The nineteenth century painting in Spain followed a meandering course as Spanish artists undertook training in foreign capitals, especially Rome and Paris. Romanticism with its light, color and chiaoscuro became important, as did Neo-Classicism, Realism and Impressionism. The Academy defended grand themes and scenes out of Greek and Roman mythology, “historical painting” that combined with Realism and the Romantic interest in medieval subjects.
Casting a very long shadow over the nineteenth century was Francisco Goya. His lengthy career and vast production covered all the phases of the artistic transitions Spain was undergoing, and he varied his subject matter as much as he did his technique. Restless, gifted, Goya mastered portrait painting as well as he did religious or genre painting, throwing in fantasies inspired by his high-flying imagination. Both violence and finesse meet in his work, expressed in not only his choice of theme, color or composition, but also in the very handling of his brush.
Goya was born in 1746. As a young man he entered Academy competitions twice, unsuccessfully. Shortly thereafter he left for Italy, then returned to Saragossa in Spain. He painted one of his great decorative series, the murals of the Carthusian monastery of Aula Dei, then in 1775 stayed in Madrid to paint a series of cartoons for the royal tapestry factory.
He was eventually admitted to the Academy, where he painted a Crucifixion now at the Prado and came to paint a series of portaits of great figures at the court, establishing relations with the dukes of Alba and Osuna.
On the death of Charles III, his successor, Charles IV appointed the artist Painter to the Royal Chamber. The following year Goya fell ill, and as a result became deaf. This brought an isolation that seemed to intensify his visionary powers, applying them to external reality to produce remarkable works such as his scenes of witchcraft. His reputation continued to grow, bringing with it an appointment to be First Chamber Painter, and he executed a series of portraits of great nobles and intellectuals.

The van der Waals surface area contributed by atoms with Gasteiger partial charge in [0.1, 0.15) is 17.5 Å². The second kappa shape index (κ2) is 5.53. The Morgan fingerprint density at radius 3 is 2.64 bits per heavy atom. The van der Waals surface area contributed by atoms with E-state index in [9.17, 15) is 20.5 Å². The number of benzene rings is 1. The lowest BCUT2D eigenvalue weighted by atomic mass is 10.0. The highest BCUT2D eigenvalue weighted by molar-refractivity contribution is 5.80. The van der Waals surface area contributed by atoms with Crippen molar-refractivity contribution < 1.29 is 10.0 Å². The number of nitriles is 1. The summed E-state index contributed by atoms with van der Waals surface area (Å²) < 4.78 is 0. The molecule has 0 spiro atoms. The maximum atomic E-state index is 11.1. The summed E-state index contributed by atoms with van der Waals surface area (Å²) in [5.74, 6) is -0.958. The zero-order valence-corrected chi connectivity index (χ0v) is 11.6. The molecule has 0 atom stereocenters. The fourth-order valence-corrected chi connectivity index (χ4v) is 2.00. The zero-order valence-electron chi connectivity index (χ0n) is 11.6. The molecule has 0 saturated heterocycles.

In 1808 Napoleon’s armies invaded Spain, and Goya celebrated the deeds of the Spanish in two famous works, The Executions of La Moncloa, and The First of May. A troubling, stunning series of etchings followed, The Disasters of War. He then engraved a series of bullfighting scenes, and produced a body of work come to be considered representational of the artist: satires, portraits, including the celebrated Majas on the Balcony. This body of work also includes what many consider the greatest of his work: the paintings made in about 1820 for his country house, The House of the Deaf Man. Images of brutality and horror dominated by browns and blacks, these include Saturn Devouring His Sons.
He left Spain in 1824 for political reasons and worked in Paris and Bordeaux. He made a last short visit to Madrid before returning to Bordeaux, where he passed away in 1828, but not before painting The Milkmaid of Bordeaux, a miracle of sensitivity that seems to anticipate Renoir.